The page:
Sign Up Process with NO personal information?


#1

My company is starting a new project which has design requirements allowing our users to sign-up to save their progress with only a username and password. No Personal Identifiable Information is allowed via our contract. I am just trying to think of the best way to do this and how to overcome some of the challenges like, what happens when a user forgets their username or password?

Ideally it would be much nicer to use an email as their unique identifier but that is PII and isn’t allowed unfortunately. Has anyone else ever designed anything like this?


#2

hi @jhesidenz

what exactly PII means?


#3

PII = personally identifiable information. These can be things like name, address, phone, social security number, driver’s license number, passport number, health insurance number, mother’s maiden name-- essentially anything that could be used to connect an account with an individual.

Here in the US, we have a myriad of laws about the use of PII in healthcare and financial apps, especially where there’s a risk of exposing protected information. In the long run it’s probably for the best, but it makes UX work in some cases particularly irksome.


#4

Thanks doug, that’s exactly what I mean! Any thoughts on the matter of how to structure the signup/login process would be appreciated.


#5

The route I’d take if this were me would be to allow password resets with passphrases. Allow the user to pick any short (<50 character), easy-to-remember phrase. For instance, as a Denverite, I might pick Pat Bowlen’s famous exclamation after the Broncos won Super Bowl XXXII “This one’s for John!” My brother, who’s a big Tarantino fan, might pick “Zed’s dead, baby.”

A few steps to take if you go this route:

  • Be sure to instruct users these phrases should not be or contain PII
  • Strip out punctuation from the passphrase-- store plain text only. This will reduce errors resulting from punctuation.
  • Strip casing from the passphrase to eliminate errors from incorrect capitalization

###Benefits

  • High entropy makes this difficult for hackers to guess
  • People remember things they’re passionate about
  • No PII risks, so long as you specify not to include any PII in passphrase.

###Risks

  • Some people don’t remember these types of pieces of information well.
  • Slight variances in phrases can cause errors. “Zed’s dead” vs “Zed’s dead, baby.”

As a side note, there’s an argument to be made for using passphrases instead of passwords for logins, but that’s another story entirely. See https://www.google.com/search?q=passphrase+instead+of+password&ie=utf-8&oe=utf-8 for more info if you’re interested in that argument.


#6

Depending on the application,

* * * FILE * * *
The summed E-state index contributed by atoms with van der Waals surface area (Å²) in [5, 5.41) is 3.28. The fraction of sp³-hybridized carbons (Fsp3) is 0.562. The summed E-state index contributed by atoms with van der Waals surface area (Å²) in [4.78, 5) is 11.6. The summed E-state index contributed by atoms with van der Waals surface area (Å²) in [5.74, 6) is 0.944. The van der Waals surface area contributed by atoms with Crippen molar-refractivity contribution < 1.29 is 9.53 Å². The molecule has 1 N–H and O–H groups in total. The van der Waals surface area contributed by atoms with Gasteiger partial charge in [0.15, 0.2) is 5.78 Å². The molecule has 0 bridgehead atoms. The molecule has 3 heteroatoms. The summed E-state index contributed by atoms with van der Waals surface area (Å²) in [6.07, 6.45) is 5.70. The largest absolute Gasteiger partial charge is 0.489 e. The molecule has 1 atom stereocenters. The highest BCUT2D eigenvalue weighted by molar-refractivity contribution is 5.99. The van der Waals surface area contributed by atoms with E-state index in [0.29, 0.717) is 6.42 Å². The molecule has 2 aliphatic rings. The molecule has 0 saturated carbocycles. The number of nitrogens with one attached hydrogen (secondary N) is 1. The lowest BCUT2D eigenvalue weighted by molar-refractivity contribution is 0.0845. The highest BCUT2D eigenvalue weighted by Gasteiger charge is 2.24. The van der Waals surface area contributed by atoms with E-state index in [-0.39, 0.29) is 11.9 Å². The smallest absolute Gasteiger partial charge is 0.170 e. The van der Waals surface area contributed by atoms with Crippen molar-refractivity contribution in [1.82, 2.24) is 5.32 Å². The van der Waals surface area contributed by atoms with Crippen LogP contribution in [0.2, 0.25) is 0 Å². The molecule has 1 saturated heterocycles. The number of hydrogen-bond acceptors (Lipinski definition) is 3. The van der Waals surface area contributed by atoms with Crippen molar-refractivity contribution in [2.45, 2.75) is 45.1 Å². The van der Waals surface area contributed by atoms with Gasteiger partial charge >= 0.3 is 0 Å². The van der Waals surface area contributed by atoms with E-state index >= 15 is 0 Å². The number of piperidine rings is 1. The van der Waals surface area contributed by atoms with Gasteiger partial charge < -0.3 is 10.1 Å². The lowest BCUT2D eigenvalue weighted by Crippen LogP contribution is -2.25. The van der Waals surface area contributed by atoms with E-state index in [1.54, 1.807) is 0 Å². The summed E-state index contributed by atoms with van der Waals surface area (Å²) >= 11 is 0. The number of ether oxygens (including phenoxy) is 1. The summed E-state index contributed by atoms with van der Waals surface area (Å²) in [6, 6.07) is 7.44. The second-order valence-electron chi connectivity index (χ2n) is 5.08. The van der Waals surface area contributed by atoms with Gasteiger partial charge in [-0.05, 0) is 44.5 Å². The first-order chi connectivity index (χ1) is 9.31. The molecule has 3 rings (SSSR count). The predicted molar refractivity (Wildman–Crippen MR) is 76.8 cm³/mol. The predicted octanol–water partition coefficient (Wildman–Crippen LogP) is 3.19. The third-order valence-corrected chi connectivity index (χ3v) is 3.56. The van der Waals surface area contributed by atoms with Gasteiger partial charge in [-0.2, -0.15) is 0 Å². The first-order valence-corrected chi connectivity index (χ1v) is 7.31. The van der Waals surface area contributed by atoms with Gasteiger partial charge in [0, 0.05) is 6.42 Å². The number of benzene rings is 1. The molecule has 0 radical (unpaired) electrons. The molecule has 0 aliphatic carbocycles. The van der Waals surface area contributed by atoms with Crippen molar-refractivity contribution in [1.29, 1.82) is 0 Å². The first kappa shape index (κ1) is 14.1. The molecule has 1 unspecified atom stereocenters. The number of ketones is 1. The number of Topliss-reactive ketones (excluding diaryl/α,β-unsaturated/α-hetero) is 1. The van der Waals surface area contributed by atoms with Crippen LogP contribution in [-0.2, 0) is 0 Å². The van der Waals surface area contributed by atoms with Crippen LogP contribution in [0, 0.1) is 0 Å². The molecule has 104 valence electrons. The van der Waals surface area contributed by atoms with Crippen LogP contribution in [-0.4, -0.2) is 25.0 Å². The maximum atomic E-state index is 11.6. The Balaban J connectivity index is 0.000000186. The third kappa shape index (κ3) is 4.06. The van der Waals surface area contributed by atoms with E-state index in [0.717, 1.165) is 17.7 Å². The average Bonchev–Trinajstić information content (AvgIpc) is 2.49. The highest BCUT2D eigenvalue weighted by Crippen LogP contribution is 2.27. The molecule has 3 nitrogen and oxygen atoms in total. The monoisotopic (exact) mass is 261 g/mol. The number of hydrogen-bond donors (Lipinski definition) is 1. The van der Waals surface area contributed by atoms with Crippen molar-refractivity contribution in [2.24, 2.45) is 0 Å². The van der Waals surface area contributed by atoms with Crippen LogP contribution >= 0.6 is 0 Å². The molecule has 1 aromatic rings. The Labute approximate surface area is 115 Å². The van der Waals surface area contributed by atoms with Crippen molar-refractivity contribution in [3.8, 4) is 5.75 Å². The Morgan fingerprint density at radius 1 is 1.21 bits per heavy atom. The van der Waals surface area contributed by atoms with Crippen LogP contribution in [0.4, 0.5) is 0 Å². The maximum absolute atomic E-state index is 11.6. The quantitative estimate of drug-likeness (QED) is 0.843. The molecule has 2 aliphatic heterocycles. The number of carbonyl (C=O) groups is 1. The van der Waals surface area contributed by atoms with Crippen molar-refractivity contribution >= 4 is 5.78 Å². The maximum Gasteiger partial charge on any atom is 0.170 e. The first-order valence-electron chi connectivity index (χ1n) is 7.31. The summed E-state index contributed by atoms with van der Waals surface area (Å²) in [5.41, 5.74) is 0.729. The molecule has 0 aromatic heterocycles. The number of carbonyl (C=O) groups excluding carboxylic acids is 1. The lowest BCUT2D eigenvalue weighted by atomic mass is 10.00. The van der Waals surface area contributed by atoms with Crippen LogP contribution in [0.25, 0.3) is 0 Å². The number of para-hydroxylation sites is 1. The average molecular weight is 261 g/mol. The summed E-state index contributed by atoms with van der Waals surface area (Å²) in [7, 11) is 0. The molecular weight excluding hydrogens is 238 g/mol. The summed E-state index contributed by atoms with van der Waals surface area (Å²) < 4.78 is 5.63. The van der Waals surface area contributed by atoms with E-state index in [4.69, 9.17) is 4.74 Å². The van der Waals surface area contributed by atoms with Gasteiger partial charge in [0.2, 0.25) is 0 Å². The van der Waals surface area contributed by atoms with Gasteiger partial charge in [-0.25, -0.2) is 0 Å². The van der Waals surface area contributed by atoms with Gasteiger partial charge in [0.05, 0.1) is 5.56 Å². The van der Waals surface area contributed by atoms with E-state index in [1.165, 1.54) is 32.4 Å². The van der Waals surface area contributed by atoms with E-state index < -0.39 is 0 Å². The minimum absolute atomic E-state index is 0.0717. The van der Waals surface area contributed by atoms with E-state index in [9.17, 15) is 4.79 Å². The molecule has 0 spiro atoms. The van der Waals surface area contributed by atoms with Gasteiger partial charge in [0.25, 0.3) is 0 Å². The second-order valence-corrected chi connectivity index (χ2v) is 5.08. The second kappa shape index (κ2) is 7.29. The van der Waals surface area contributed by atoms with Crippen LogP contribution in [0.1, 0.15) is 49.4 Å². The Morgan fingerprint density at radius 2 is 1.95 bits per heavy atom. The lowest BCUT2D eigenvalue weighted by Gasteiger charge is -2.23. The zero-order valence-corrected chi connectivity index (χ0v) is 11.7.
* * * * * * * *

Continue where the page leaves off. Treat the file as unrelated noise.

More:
your company may want to look into tools like 0auth and autho and allow people to sign in, in whatever way the user would prefer. Social media login or email or anonymously. Also you want that user data stored in a database to be referenced for communication with your users. The risk of having a user forget their info resulting in data loss would be detrimental. I would ask what the reasoning behind that requirement is and where that’s coming from to identify the root issue. That requirement they provided sounds like a solution for a deeper issue.
In any case, if they are really not allowed to give pii over, passphrase, security questions, image choice verification.


#7

I like the pass phrase option.

Another possibility is “security questions”.

For example: What is your maternal grandmother’s maiden name?

Now that I think about this, the security questions are only good for password reset, not necessarily for forgotten user names.

You could allow them to guess at what their username is, and then see if they can answer the questions.

Maybe when they sign up, remind them to save their username in a safe place. Without an email address or any PII, it may not be possible to recover your account.


#8

The problem with security questions is that they are inherently un-secure and rather easy to guess or research with minimal effort.

A note about the importance of remembering the username is vital. I may not tell them to “save it in a safe place,” but it would be critical to give the warning that if they don’t remember their username, it may not be possible to recover their account.

Put the fear of (the username) god in them!


#9

It’s true that God only knows how many people know the last 4 digits of your SSN, your birthdate, and your mother’s maiden name.

However, if you let them make up their own questions, that is a much more secure approach.

You can suggest some ideas for good security questions, but tell them to make it personal

Think of a question that only you know the answer to.